The newspaper should give you a notice of publication, showing the date on which the notice was published, along with their bill for the advertisement, which you will pay from the estate's account. This starts a 90-day clock in which the claimants can respond.
If the decedent owned real estate or vehicles, they may have insurance on the property and/or vehicles. You will need to contact the insurance agent and have the beneficiary changed to the estate. You'll need copies of the death certificate and letter of testament. The property and/or vehicles will need to be maintained for a year or more. You may wish to "winterize" them to minimize utility bills, but don't abandon them to the vagaries of cruel nature; you don't want them to decline in value.
At this point, you need to determine what that value is. There is "real property", that is, real estate, and "personal property", that is, anything else. Contact an auctioneer and a real estate appraiser (not just an agent). You need a "full form" property value appraisal, not one based on "comps" (comparable sales), for the real estate. For the personal property, the auctioneer should come and look at the items and give you a statement listing all the items and the value of each. The property appraisals may have to be filed with the court.
Once you have the appraisals, it may be possible for the relatives of the decedent to buy items from the personal property list for the value specified. You might suggest to them that they can go to the auction(s) later and get the items for less. Again, ignore any claims of the form "Aunt Clara always said I could have the Tiffany lamp." If the items are explicitly named in the will, they will get them later. If not, they won't.
After the 90-day wait for claimants is complete, you may still get claims. This is not for things like 'Aunt Irma said I could have her red sweater', though. It's mainly for bills from doctors. If Aunt Irma was in the hospital, any doctor might have stopped by her room and looked at her chart, and now want to charge her hundreds of dollars for his courtesy. Unfortunately, you will likely have to accept any claims of this type, since the court isn't likely to consider you a valid assesser of the value of their services.
As to the beneficiaries in the will, they can take items from the personal property list. However, the assessed amounts will be deducted from their final settlement. Set those items aside, and have the auctioneer pick up the items to be auctioned.
You may need to have a court hearing to get approval for the auction of the personal property and/or real estate. This will allow other possible claimants to voice objections. It is here that Cousin Marylou can ask for the red sweater. This is her time to speak up. If the judge agrees, let her have it.
If there is real estate, at this point, vacate it, and schedule any cleaning and painting. You can sell the real estate at public auction, or list it with an agent. If you auction it, you can save a lot of time and effort, but you will make considerably less money. If you list it with a real estate agent, it will sell for more money, but it will need to be painted realty-white, carpets replaced, outlets repaired, appliances replaced, and any number of repairs that the real estate agents and/or buyers may want - and it will take considerably longer, possibly a year or more.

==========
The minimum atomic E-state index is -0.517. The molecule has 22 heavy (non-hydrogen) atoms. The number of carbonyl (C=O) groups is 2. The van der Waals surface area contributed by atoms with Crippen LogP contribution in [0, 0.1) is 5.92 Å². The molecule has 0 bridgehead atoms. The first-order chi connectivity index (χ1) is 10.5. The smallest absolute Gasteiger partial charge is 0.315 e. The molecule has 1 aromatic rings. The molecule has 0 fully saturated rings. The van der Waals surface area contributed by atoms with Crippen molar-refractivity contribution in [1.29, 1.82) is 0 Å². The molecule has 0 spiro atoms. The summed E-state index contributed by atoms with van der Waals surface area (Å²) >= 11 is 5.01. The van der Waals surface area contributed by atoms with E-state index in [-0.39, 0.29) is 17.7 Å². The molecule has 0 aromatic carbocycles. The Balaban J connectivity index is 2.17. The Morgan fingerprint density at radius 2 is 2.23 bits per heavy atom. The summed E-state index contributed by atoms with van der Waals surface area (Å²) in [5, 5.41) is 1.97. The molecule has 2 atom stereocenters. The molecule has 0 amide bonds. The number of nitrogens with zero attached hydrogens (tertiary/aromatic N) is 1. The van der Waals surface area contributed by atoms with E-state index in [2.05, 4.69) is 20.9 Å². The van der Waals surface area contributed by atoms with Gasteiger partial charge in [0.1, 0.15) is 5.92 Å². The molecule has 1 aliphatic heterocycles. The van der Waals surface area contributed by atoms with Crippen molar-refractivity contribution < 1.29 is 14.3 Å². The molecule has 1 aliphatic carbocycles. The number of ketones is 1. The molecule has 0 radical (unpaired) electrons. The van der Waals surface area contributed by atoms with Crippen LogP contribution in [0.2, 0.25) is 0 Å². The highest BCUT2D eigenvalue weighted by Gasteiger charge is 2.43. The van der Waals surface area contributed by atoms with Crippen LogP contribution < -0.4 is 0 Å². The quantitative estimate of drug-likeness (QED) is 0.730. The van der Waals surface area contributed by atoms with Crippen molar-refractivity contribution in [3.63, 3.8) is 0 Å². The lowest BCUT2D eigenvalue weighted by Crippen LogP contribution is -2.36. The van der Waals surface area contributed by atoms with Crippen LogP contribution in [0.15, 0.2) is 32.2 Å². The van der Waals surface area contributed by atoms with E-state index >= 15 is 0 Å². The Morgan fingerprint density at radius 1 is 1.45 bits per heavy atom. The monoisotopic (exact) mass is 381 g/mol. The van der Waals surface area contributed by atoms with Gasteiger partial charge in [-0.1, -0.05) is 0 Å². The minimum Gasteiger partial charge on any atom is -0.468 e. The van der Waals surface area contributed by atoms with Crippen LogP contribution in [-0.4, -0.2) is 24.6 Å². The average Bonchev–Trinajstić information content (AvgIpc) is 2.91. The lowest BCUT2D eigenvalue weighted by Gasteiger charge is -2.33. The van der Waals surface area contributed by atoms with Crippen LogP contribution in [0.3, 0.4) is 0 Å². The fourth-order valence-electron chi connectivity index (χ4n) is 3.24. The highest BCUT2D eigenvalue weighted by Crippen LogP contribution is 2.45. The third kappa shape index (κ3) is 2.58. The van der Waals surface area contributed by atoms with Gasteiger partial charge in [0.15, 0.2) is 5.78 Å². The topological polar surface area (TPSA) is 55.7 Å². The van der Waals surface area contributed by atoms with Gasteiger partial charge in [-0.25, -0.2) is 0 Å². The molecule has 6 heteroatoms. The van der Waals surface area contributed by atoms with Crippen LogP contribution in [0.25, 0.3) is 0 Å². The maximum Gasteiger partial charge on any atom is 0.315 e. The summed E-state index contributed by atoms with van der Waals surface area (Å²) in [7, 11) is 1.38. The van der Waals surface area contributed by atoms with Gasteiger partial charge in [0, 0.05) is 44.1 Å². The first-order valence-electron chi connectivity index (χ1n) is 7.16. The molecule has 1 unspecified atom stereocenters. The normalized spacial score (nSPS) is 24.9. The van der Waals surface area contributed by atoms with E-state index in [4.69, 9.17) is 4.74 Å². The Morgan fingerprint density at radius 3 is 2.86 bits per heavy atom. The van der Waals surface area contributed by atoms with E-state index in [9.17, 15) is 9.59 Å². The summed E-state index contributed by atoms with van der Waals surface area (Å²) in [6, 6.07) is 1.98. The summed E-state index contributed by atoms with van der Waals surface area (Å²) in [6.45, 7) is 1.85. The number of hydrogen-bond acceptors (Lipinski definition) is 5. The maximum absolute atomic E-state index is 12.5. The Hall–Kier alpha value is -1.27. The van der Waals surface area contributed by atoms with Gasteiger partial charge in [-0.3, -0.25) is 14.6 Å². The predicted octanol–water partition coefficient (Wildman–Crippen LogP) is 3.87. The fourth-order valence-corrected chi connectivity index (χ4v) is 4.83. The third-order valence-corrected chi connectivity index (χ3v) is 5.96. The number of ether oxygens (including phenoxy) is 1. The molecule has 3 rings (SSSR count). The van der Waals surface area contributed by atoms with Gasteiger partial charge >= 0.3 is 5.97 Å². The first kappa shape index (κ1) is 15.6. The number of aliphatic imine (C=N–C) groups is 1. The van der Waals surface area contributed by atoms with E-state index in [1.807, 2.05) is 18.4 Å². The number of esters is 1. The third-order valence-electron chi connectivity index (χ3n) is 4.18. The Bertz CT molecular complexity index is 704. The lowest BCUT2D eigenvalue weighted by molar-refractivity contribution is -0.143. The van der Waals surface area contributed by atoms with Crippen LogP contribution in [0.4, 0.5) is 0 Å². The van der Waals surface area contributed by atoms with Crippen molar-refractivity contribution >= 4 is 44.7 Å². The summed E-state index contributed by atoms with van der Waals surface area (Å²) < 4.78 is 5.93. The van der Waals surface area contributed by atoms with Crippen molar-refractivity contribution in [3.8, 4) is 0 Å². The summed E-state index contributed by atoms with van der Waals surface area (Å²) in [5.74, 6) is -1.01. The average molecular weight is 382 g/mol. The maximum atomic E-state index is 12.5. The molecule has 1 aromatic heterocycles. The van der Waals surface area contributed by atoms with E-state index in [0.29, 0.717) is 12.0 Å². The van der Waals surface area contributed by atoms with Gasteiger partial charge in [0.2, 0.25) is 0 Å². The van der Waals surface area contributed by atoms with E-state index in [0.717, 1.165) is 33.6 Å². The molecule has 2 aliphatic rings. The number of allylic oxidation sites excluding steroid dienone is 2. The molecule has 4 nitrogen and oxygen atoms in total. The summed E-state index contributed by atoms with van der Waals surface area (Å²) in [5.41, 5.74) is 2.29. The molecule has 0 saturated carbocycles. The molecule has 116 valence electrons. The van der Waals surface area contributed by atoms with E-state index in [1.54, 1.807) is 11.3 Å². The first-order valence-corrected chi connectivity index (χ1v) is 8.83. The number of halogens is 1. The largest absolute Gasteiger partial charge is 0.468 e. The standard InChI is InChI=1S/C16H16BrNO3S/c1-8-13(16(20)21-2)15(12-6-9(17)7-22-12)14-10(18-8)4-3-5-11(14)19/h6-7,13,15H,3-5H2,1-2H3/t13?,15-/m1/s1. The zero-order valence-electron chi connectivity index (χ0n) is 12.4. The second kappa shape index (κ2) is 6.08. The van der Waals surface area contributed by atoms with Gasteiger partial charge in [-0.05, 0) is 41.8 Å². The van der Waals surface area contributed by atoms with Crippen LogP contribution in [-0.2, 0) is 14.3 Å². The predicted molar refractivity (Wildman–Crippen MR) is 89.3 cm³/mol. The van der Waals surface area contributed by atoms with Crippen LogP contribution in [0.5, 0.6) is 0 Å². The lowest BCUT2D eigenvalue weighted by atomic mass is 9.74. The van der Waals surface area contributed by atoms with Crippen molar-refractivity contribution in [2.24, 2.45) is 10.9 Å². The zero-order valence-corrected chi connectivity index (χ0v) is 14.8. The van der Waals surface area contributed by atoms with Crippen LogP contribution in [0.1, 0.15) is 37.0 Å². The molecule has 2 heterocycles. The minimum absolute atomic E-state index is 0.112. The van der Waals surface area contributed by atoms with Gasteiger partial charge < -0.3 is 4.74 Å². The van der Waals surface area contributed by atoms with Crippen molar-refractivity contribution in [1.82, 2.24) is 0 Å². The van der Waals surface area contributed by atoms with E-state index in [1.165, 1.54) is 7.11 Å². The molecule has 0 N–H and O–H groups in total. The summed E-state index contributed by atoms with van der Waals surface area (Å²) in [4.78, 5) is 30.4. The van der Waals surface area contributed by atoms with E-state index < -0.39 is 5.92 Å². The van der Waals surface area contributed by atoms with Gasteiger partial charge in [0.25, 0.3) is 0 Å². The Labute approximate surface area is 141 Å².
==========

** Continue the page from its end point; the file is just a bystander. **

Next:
In my case, I went with the auction approach. I met with the auctioneer, signed auction contracts, made copies of the contracts for the lawyer. They picked up the stuff, ran both auctions, and presented me with checks. Anything that didn't sell, they donated to charity.
Until the day of closing on the real estate, by the way, the estate will have to pay utility and tax bills. If it is going to auction, you may wish to keep the utilities on, but with thermostat turned down to minimize the cost. If winter is coming, you may need to 'winterize' the property. There are costs associated with all these choices.
Once the real estate goes to closing, and you get the big fat check in your hands, the buyer should put the utilities in their name, and you will get final bills from each.
At this point, the entire estate should be in the form of money in the checking account. You can meet with an accountant to fill out federal tax form 1041 and any other necessary tax forms. When these are ready, which should not take very long, you will have to sign them. In my case, this has not yet happened.
You and the lawyer will need to finalize the plan for final resolution of the estate, and submit it to the court for approval. This should include his fees, your fees as administrator, and any residual divided among the heirs as provided by the will, or as directed by the laws of your state for intestate inheritance.
Yes, you are supposed to be paid a fee as executor or administrator. Both the lawyer's fee and yours are capped by law to some fraction (formula) of the final value of the estate. Other than that, how you calculate them is up to you and your lawyer. You may wish to simply charge the maximum. If you have kept track of your hours and expenses, you can calculate it some other way. As long as it is less than the maximum, the court does not really care; however, some heir or claimant may object to it as excessive.
There will have to be a court hearing for approval of the final estate resolution. At this point, anyone can object to anything in the plan. The court is not likely to accept any objections, but anything is possible. The red sweater, however, is gone for good and not coming back. Doctors and other claimants may suddenly show up wanting money. Look them in the eye and say, "I'm sorry, you are outside the 90-day period, and therefore your claim is denied." What a happy feeling that will give you!
It's likely been over a year by this point. Meet with your lawyer and write all the checks. This should result in the bank account being closed.
There may be a final report to the court closing the estate. Keep a few copies of some of the papers, which likely stack over a foot high, in case there is any later inquiry or audit by the IRS. Most important papers will have to be kept for seven (7) years.
At any point in this long process, things may abruptly stop happening. Your lawyer may seem to lose interest in the project and stop doing any work, even though he/she is collecting huge fees for doing simple routine work. In my case it was the accountant, who just stopped doing anything. You may try phone calls, he/she doesn't return them. You may simply have to get a new lawyer or accountant.
Again, in my case this process has been underway for a year and a half, and is still not complete. I will update it as the process wends its long way to its eventual conclusion. It is astonishing that death is such a complicated process, when it is so certain.